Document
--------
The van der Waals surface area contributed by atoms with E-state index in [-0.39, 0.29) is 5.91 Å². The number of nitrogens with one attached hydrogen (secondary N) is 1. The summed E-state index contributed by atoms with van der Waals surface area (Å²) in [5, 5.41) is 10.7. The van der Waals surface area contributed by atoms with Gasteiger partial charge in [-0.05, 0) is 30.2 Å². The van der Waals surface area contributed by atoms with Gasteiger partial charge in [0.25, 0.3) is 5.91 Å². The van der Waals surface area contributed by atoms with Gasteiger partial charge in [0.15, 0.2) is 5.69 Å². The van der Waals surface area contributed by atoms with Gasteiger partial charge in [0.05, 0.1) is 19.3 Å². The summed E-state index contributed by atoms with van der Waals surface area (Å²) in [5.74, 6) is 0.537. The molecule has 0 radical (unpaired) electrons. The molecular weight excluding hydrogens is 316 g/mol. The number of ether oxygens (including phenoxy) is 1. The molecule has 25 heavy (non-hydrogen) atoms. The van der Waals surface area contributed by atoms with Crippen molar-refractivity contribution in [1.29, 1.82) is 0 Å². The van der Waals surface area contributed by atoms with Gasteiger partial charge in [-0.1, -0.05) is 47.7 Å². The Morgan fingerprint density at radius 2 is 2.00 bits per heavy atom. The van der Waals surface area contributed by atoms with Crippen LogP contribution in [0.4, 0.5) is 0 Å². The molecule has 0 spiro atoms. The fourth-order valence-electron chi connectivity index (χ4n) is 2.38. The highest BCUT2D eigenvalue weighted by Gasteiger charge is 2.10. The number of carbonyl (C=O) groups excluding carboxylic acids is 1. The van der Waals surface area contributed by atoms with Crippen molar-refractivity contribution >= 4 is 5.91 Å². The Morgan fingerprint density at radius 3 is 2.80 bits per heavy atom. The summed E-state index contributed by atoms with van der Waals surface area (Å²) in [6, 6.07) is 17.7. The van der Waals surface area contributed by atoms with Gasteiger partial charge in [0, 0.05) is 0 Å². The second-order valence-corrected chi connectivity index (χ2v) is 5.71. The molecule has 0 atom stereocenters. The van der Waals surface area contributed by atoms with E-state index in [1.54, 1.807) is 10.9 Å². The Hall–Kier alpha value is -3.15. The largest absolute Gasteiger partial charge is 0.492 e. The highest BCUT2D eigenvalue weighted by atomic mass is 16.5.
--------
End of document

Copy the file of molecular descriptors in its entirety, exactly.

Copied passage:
The van der Waals surface area contributed by atoms with E-state index in [-0.39, 0.29) is 5.91 Å². The number of nitrogens with one attached hydrogen (secondary N) is 1. The summed E-state index contributed by atoms with van der Waals surface area (Å²) in [5, 5.41) is 10.7. The van der Waals surface area contributed by atoms with Gasteiger partial charge in [-0.05, 0) is 30.2 Å². The van der Waals surface area contributed by atoms with Gasteiger partial charge in [0.25, 0.3) is 5.91 Å². The van der Waals surface area contributed by atoms with Gasteiger partial charge in [0.15, 0.2) is 5.69 Å². The van der Waals surface area contributed by atoms with Gasteiger partial charge in [0.05, 0.1) is 19.3 Å². The summed E-state index contributed by atoms with van der Waals surface area (Å²) in [5.74, 6) is 0.537. The molecule has 0 radical (unpaired) electrons. The molecular weight excluding hydrogens is 316 g/mol. The number of ether oxygens (including phenoxy) is 1. The molecule has 25 heavy (non-hydrogen) atoms. The van der Waals surface area contributed by atoms with Crippen molar-refractivity contribution in [1.29, 1.82) is 0 Å². The van der Waals surface area contributed by atoms with Gasteiger partial charge in [-0.1, -0.05) is 47.7 Å². The Morgan fingerprint density at radius 2 is 2.00 bits per heavy atom. The van der Waals surface area contributed by atoms with Crippen LogP contribution in [0.4, 0.5) is 0 Å². The molecule has 0 spiro atoms. The fourth-order valence-electron chi connectivity index (χ4n) is 2.38. The highest BCUT2D eigenvalue weighted by Gasteiger charge is 2.10. The number of carbonyl (C=O) groups excluding carboxylic acids is 1. The van der Waals surface area contributed by atoms with Crippen molar-refractivity contribution >= 4 is 5.91 Å². The Morgan fingerprint density at radius 3 is 2.80 bits per heavy atom. The summed E-state index contributed by atoms with van der Waals surface area (Å²) in [6, 6.07) is 17.7. The van der Waals surface area contributed by atoms with Gasteiger partial charge in [0, 0.05) is 0 Å². The second-order valence-corrected chi connectivity index (χ2v) is 5.71. The molecule has 0 atom stereocenters. The van der Waals surface area contributed by atoms with E-state index in [1.54, 1.807) is 10.9 Å². The Hall–Kier alpha value is -3.15. The largest absolute Gasteiger partial charge is 0.492 e. The highest BCUT2D eigenvalue weighted by atomic mass is 16.5.